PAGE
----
If you are an archeologist looking at a new site, one of the first things you want to know is how old it is. Radiocarbon dating can answer this question for organic objects that contain carbon, but carbon can be quite rare as organic material gets eaten.

One thing that is very common in almost all archeological sites is pottery. It is easy to make and cheap, it breaks easily and you can't recycle it, so there was a lot thrown away and it lasts thousands if not millions of years. So it gets everywhere, unfortunately there is no carbon in it and it is very difficult to date.

However Moira Wilson and colleagues may have come up with a solution. When you make pottery, you fire it. You heat clay up to a temperature between 1000 and 1400 Celcius which sinters it, causing the particles of the clay to stick together and crucially drives the water out of  some of the minerals which make up the clay.

Then as soon as the clay cools down a very slow reaction between these minerals and water starts, and the team is using this reaction to date the pottery.

It is easy to measure the amount of water in the minerals of the pot, you just dry the pot out normally to get rid of the water in amongst the grains, then cook it at 600C for a few hours and measure the difference in weight.

Different pottery takes up water at different rates, but the rate at which it starts taking up water for a couple of days after it is dried out predicts how it will take up water over the next few hundred years very accurately, and crucially as Moira told us:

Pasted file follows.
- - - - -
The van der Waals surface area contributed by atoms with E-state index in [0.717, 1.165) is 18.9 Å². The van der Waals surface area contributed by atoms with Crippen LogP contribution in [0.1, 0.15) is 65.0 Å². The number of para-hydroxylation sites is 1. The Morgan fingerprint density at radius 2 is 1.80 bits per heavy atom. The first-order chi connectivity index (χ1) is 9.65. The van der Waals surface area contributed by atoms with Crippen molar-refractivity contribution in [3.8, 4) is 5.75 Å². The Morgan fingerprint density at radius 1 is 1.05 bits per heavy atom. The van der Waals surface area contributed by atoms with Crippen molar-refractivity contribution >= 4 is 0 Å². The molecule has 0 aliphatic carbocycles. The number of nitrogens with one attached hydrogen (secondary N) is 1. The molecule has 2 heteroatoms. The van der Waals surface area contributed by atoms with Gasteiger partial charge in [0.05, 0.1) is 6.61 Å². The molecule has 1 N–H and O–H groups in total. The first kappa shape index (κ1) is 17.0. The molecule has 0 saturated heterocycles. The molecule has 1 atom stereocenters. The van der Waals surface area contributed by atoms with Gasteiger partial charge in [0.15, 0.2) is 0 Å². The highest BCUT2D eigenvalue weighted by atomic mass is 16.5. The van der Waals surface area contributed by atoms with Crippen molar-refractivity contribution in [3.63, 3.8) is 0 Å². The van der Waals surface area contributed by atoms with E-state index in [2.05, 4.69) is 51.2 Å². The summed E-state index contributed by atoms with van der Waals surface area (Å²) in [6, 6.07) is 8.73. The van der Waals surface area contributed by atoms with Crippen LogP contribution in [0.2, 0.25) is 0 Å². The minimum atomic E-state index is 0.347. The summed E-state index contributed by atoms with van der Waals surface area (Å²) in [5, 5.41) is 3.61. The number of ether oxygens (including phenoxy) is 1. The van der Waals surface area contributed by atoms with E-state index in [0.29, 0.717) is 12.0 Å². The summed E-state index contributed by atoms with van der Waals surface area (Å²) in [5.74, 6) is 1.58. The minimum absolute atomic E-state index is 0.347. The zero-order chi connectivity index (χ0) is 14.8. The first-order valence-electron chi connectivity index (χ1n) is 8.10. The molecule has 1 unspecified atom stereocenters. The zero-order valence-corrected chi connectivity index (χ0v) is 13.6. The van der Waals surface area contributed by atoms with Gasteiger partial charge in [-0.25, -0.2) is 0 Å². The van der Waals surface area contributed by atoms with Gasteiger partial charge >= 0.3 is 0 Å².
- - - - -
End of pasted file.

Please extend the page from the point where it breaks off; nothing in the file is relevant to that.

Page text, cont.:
The reaction is sustained by an incredibly small quantity of water so there's actually sufficient moisture in the atmosphere to keep the reaction going. So it doesn't actually matter whether your brick is sitting on the table, or sitting on the bottom of a lake. As long as there's enough water there to sustain the reaction, any excess water, for example if the material is saturated it doesn't contribute to the reaction it just sits there doing nothing.

In fact the only thing that does affect the rate of uptake of water seems to be the temperature, which is going to be reasonably constant over a fairly large area, so if you can take this into account, by measuring a few pots you know the ages of, you can make remarkably accurate predictions. 

They Dated brick from a Charles the second buildig in greenwich which was built between 1664-1669 and altered 1690s as dating from 1691 ± 22 years.

A roman brick was dated as 2000 years old, and is known to be 2001 years old.

They had more problems with a medieval brick from canterbury which they repeatedly dated to be 60 years old. but it turned out that during the blitz there was a major fire in this area, essentially refiring the brick and resetting the timer

If this system turns out to be as good as it promises to be it should be able to date thousands of sites which are so far undated giving us a much more accurate view of the past..


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